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New College President Outlines Goal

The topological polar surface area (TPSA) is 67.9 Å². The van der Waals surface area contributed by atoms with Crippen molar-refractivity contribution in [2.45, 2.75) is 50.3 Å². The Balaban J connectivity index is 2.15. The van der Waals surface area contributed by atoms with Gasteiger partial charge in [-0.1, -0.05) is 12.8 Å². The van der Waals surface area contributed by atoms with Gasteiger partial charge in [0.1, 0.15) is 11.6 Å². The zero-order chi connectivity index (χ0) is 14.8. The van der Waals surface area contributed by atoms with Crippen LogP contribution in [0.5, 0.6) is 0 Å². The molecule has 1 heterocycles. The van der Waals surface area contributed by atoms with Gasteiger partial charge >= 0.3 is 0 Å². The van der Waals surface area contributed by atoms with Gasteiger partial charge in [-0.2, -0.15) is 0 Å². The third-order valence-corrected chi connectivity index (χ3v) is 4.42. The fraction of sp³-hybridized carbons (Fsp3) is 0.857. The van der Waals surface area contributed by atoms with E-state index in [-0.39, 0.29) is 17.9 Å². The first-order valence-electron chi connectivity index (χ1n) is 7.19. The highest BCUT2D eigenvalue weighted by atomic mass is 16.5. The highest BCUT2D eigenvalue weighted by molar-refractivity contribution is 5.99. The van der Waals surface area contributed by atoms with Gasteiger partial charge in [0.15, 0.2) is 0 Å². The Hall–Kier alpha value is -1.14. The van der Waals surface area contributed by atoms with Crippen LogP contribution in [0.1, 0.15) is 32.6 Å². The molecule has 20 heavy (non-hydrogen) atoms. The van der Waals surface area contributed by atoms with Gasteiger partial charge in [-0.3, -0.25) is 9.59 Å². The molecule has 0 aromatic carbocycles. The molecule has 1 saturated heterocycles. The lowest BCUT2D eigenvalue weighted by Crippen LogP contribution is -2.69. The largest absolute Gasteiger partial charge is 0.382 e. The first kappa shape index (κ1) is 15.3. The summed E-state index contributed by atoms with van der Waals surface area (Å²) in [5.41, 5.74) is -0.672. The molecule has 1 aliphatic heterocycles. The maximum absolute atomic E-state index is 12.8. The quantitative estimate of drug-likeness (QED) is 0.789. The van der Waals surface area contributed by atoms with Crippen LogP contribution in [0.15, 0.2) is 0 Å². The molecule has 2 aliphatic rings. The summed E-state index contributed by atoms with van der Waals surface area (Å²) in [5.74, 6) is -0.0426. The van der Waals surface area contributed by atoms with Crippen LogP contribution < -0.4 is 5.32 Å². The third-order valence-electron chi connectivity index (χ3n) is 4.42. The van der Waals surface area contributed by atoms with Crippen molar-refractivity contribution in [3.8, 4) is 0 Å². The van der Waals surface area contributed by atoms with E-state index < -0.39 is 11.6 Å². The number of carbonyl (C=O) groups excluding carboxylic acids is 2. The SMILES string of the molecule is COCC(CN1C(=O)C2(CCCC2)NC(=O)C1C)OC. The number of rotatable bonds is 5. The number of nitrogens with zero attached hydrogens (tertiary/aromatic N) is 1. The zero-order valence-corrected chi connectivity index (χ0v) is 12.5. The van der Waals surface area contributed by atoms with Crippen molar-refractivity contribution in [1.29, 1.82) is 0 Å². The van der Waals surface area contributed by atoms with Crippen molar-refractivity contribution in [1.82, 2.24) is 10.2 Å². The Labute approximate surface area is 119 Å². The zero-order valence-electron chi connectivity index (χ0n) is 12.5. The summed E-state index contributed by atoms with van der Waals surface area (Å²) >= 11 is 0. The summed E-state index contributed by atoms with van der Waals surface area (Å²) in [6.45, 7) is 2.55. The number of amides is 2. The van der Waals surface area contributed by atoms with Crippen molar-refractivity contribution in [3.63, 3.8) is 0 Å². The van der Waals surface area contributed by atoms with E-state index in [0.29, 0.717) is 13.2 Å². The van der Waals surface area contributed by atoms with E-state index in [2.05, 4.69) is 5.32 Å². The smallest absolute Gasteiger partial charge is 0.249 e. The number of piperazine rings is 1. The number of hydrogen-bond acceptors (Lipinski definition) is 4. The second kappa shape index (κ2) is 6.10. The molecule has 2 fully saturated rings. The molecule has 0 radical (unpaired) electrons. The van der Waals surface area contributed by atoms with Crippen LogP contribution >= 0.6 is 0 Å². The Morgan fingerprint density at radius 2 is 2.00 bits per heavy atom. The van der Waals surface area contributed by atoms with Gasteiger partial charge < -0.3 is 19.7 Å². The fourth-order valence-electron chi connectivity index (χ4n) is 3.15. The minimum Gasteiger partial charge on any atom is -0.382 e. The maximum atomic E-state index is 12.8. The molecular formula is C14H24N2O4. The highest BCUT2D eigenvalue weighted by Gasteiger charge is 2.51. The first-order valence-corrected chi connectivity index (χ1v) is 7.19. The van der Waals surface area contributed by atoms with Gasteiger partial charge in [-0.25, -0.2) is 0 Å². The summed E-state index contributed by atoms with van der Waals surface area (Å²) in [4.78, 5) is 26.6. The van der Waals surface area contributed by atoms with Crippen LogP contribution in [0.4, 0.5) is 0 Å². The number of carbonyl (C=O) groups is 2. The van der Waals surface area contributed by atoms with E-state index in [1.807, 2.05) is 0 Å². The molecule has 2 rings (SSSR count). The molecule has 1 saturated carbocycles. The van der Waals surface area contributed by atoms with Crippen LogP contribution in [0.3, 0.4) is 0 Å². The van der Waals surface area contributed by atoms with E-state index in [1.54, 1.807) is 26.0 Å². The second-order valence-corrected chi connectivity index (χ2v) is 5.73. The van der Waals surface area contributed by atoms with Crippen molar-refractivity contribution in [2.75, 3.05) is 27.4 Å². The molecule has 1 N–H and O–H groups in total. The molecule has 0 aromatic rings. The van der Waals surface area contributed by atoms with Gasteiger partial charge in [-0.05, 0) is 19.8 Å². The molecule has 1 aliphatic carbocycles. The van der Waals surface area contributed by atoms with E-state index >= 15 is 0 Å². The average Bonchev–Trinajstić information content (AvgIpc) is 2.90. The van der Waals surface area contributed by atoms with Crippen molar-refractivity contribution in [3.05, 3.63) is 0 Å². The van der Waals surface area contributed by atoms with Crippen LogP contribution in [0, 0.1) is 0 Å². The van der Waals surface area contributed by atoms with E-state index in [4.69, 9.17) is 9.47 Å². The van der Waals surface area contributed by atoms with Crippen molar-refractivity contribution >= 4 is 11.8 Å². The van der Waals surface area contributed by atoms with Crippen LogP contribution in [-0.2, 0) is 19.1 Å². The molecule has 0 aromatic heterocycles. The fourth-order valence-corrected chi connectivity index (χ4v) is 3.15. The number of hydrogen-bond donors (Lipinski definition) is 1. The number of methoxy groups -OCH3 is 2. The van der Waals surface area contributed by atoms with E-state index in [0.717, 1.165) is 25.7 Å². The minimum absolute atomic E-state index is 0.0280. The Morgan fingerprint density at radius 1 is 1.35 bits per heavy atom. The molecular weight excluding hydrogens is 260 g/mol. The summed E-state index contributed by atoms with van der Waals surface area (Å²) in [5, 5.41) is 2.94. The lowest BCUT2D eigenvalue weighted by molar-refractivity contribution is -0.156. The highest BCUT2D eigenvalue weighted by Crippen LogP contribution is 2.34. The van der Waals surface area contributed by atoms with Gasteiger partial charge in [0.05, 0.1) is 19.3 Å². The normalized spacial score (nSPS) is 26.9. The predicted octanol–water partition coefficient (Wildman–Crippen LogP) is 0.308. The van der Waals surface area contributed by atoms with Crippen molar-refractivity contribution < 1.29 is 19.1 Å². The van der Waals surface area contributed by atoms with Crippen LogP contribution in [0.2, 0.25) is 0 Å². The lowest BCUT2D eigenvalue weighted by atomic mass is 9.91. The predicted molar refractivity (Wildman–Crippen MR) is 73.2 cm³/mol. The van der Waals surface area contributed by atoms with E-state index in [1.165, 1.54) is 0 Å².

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Washtenaw Community College President David H. Ponitz stated his views on the goals of the new college he is to head, the students it can expect to attract and some of the immediate problems in starting a new school in an informal working session with the college Board i of Trustees last night. Ponitz, who does not officially , begin work here until Nov. 1, concurred with two of the board' s previous decisions- that the primary need is to ment board policy in the techmcal vocational education area and that some têchnical programs will be offered next iall. He supported the concept of an "open door institution" which accepts students regardless of their academie backgrounds, "aggressive reeruitment" of students from culturally cleprived and minority group backgrounds, exlensive counselling to help them succeed, and recruitment of teachers, experienced in their fields, and interested primarily in teaching, not research. "We may not be able to get started with all the programs we would like. in limited 1 ties but what we do, let's do well and give Ihe students the opportunily to start as soon as possible," he said. In developing the first year's courses which will be taught in temporary facilities, the administration will have to determine il' there are some technologies which can be offererl in a day program as well as in evening classes, he said. He stressed the importance oi providing vocational instruction Ion varying levéis encompassing, BJfor example, in electronics, the technician who requires a fuïï two-year education to be able to translate information from the Bory to practicality, and the person who wishes to learn wiring, repair and maintenance of electrical equipment through short courses. The college board should consider the use of citizens advisory groups in determining needBrd curriculum and specifies in leciiipmcn( and facilities, he said. Physicians, engineers and Ifchnicians would be those called on, he said. "We need to look far enough nlicad to prepare students with a broad background so that we don't teach for obsolescence, Ponitz said. He pointed out that some of the nation's high schools have taught hand printing, training their students to be obsolete before they start. Ponitz proposed making cooperative agreements with other community colleges within a reasonable vicinity so that expensive laboratory facilities need not be duplicated. A student desiring a program for which there is not much demand at his local college could be sent to the área college specializing in that field, he said. The need to avoid duplication of laboratories became apparent in his conversations with state vocational education consultants in which he learned that Michigan colleges have requested $42 million this year for technical equipment, and the state appropriation is only $12 million, Ponitz said. Next year the Washtenaw college might receive some reimbursement for salaries of vocational instructors, but not much for equipment, he said. Ponitz and board members agreed that the college would welcome donations of equipment if it is appropriate for teaching purposes and not obsolete. The board would also like to know of buildings that might be available for temporary instruction .space. In recruiting faculty for the vocational courses, Ponitz said he would try to hire persons with technical backgrounds and with experience which they can communicate. " Decisions on what the offerings will be must be made by the first of next year if the college is to get the equipment it will need for fall classes. Eighteen months are required for delivering of data processing equipment, he pointed out. Ponitz agreed with Trustee Kenneth L. Yourd's comment that "offerings will be spotty I to start with and will not - fy all." He added that "wc i, edúcate the students well and a then follow up their performt anee on the job." B Also discussed were arranges ments for cooperative work " study programs, industry financed scholarships and specific training programs for upgrad' ing an industry's workers. Ponitz said that the comraunity college can't accept the responsibility for all training. "It is more interested in educating in the broad spectrum than in training persons to do 3 specific things," he said. The college would hope to help industry with specific rer quests but "education is an t open ended thing and we have -, to put our-money where it wül t do the most good," Ponilz saicl. Ponilz said that the assunpyp,tion that students will flocl 3 industrial and technical couj is false and poses one of the s greatest challenges to the new college. "We will have to develop quickly a program for high school counselors, students and - parents to show what such courses can do for the student," - he said. Those concerned need to know what is a technician, what abilities and skills are needs, and - what are the job opportunities, . the administrator said. ; Asked by Board Chairman Samuel T. Harmon if the col' lege should be open to anyone who can benefit regardless of high school record or cultural background, Ponitz said "the iómmunity college is an open door institution. Sonic stwcl bc ready for lionors and some will need remedia I - lí - " trtionce they are inside we Aspect the students lo be md vated lo do the work and we RJm lake responsibility for heln. ing the student to be successful. We will have problems the lirst year impressing on students what a college is. Many will be first generation college students, the first in their family to enter college, and we must help them in developing their expectations in terms of job orientation and human orientation," the president said. Faculty members will be selected for their interest in teaching instead of involvement in research, and. good academie counselling with one counsellor for every 300 students will be stressed, the president said. Asked by Harmon if he favors "aggressive recruiting" of students from culturally deprived and minority groups, Ponitz replied that he does. But he cautioned that recruiting high school seniors who have never thought of going to college be too late. "We need Lo i earlier with these poten Students," he said, pointing oui fnat studies have shown that a student's goals and attitudes cas be recognized by age eight. "A crash 'program for high school students may benefit some," he said, "but we must start earlier and we need to know what affects the culturally deprived." Ponitz pointed out that 43 per cent of graduating students in 'the county in 1963 went on to post high school education and said that educators have work to do with the schools and parents as well as the students to raise this "low percentage." As a principal and superintendent, Ponitz said he has met parents who consider a college, education a stigma. "We nH models to show kids the future j m terms of job potential and! dollars if you follow a certain IE" ualcl McEwen, a counselor ai Ann Arbor High Sctïool, fine oí three persons in the audience, jKs asked by Harmon whal ld attracl the deprived and minority group students to the college. r The inducements to these 'youths would be "a chance for a better life and the realizations that it is within range, and that others like them have done jil," McEwen said. He said he now is counselling sophomores, 45 per cent of whom i will go to work directly from high school or into service because they do not see anything for them in the immediate future of one or two years or less. Some of these will be directed toward the community college once its programs are known, he said. Ponitz was scheduled to meet with the secondary school cbunsellors from throughout the county today before returning to Freeport, 111., where he remains ' superintendent of schools üntil Nov. 1. Ponitz added that the college will also meet the needs of students returning to school for . general education and those desiring liberal arts education, recognizing that all students do not have technical vocational goals. "The first year will be a pioneer year. Later programs will be broader and changing to meet the needs of the community, and students will know what the college stands for," he said. The new president concluded, "I am here because this appears tot be one of the finest j lenges in education. With the j dividuals on this board, we will be successful." The 1 1/2-hour meeting was attended by trustees, Harmon, Yourd. Richard C. Creal, and Evart W. Ardis.